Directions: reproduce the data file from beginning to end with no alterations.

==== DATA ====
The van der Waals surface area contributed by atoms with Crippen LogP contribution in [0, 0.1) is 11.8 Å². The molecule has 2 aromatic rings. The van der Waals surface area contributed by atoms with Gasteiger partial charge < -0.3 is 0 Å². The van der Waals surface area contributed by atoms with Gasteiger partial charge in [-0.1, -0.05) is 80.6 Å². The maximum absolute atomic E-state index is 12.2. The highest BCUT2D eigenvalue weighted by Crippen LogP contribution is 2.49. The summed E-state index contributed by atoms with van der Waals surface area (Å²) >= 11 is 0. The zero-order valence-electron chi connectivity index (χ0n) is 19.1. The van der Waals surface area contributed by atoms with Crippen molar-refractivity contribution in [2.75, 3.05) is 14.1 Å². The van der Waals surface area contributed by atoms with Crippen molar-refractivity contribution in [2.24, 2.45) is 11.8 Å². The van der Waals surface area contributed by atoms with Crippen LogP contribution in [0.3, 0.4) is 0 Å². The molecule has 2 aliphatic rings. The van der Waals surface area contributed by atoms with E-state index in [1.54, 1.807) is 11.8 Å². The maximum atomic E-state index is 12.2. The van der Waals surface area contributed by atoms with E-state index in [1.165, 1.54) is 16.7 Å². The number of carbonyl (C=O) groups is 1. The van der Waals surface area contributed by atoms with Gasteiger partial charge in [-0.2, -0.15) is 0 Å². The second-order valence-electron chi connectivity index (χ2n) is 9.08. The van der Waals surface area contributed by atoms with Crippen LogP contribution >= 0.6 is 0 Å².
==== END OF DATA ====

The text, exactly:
The van der Waals surface area contributed by atoms with Crippen LogP contribution in [0, 0.1) is 11.8 Å². The molecule has 2 aromatic rings. The van der Waals surface area contributed by atoms with Gasteiger partial charge < -0.3 is 0 Å². The van der Waals surface area contributed by atoms with Gasteiger partial charge in [-0.1, -0.05) is 80.6 Å². The maximum absolute atomic E-state index is 12.2. The highest BCUT2D eigenvalue weighted by Crippen LogP contribution is 2.49. The summed E-state index contributed by atoms with van der Waals surface area (Å²) >= 11 is 0. The zero-order valence-electron chi connectivity index (χ0n) is 19.1. The van der Waals surface area contributed by atoms with Crippen molar-refractivity contribution in [2.75, 3.05) is 14.1 Å². The van der Waals surface area contributed by atoms with Crippen molar-refractivity contribution in [2.24, 2.45) is 11.8 Å². The van der Waals surface area contributed by atoms with Crippen LogP contribution in [0.3, 0.4) is 0 Å². The molecule has 2 aliphatic rings. The van der Waals surface area contributed by atoms with E-state index in [1.54, 1.807) is 11.8 Å². The maximum atomic E-state index is 12.2. The van der Waals surface area contributed by atoms with E-state index in [1.165, 1.54) is 16.7 Å². The number of carbonyl (C=O) groups is 1. The van der Waals surface area contributed by atoms with Gasteiger partial charge in [-0.2, -0.15) is 0 Å². The second-order valence-electron chi connectivity index (χ2n) is 9.08. The van der Waals surface area contributed by atoms with Crippen LogP contribution >= 0.6 is 0 Å².